Kathmandu: The Mayor of Kathmandu Metropolitan City Mr. Bidhya Sundar Shakya has said that the metropolis will be developed into a smoke-free city by the end of 2020.
He said that KMC had become the part of the Partnership for Healthy Cities, a global network of 70 cities committed to saving lives by preventing non-communicable diseases such as cancer, and diabetes, and injuries, so it would be developed smoke-free.
A program was organized in Kathmandu valley where Mayor Shakya said-” Improving public health requires bold action. We are proud to be part of this group of cities working to ensure longer and fuller lives for people. Through PHC, our efforts in this area will have an even greater impact. We are implementing a global blueprint for effective urban health.”
“The road to a healthier world runs through cities. Major portion of the world population now lives in urban areas, so cities have to implement meaningful policies,” – said Dr. Kelly Henning, who leads the public health program at Bloomberg Philanthropies. Dr. Kelly said that PHC unites mayors who are committed to action.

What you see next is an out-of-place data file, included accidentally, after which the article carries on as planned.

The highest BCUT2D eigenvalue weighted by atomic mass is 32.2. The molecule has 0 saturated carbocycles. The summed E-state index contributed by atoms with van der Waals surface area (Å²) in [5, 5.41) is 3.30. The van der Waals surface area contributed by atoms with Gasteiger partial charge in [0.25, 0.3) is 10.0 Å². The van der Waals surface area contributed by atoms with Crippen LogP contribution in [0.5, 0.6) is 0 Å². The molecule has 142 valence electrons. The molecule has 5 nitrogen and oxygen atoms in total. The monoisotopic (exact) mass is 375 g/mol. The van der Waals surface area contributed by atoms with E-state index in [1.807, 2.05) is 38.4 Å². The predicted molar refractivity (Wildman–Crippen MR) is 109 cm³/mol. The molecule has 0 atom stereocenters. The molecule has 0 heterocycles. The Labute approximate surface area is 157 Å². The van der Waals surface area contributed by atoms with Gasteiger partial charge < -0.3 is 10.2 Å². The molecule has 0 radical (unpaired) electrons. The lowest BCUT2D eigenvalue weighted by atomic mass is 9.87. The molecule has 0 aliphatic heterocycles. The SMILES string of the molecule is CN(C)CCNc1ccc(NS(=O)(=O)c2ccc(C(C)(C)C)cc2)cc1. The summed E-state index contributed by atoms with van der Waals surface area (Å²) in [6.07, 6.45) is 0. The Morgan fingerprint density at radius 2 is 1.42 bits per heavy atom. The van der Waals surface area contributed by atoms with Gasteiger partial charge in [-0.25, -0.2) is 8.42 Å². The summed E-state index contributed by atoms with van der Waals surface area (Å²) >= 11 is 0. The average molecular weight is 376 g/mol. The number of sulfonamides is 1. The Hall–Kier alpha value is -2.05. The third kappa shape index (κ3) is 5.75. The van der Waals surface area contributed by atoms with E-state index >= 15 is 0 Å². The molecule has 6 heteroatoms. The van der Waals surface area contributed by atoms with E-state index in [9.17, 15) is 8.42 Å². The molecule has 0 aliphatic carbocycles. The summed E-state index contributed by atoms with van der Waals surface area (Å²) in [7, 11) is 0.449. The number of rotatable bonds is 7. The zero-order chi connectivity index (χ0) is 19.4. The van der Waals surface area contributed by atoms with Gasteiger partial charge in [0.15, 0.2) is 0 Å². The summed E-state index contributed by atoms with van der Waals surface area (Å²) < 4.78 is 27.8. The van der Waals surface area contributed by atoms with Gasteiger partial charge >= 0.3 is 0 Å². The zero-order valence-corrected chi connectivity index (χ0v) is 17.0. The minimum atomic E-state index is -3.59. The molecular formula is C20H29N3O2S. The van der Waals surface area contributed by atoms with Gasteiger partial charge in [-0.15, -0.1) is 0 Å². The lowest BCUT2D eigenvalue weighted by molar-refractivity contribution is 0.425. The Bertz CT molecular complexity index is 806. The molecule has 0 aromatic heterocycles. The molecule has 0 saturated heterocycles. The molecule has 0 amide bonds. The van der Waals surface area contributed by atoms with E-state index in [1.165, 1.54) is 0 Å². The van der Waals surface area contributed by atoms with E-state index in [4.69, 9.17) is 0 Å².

A recent study shows that the prevalence of tobacco use in adults is 68.4 percent in rural and 37 percent in urban areas of Kathmandu. Mayor Shakya has committed to develop KMC as a smoke-free city by December 2020.
Globally, out of 10 deaths, eight deaths are counted due to NCDs and injuries. The additional cost per person to implement key NCD policies in low-and lower-middle-income cities between now and 2030 is USD 1.27 while road traffic injuries already cost most countries three percent of their gross domestic product. Through this partnership, cities commit to one of 14 interventions that address the risk factors causing NCDs and injuries, such as implementing smoke-free laws that protect residents from second-hand smoke, restricting sugary drinks and junk food advertising or creating safe urban cycling routes.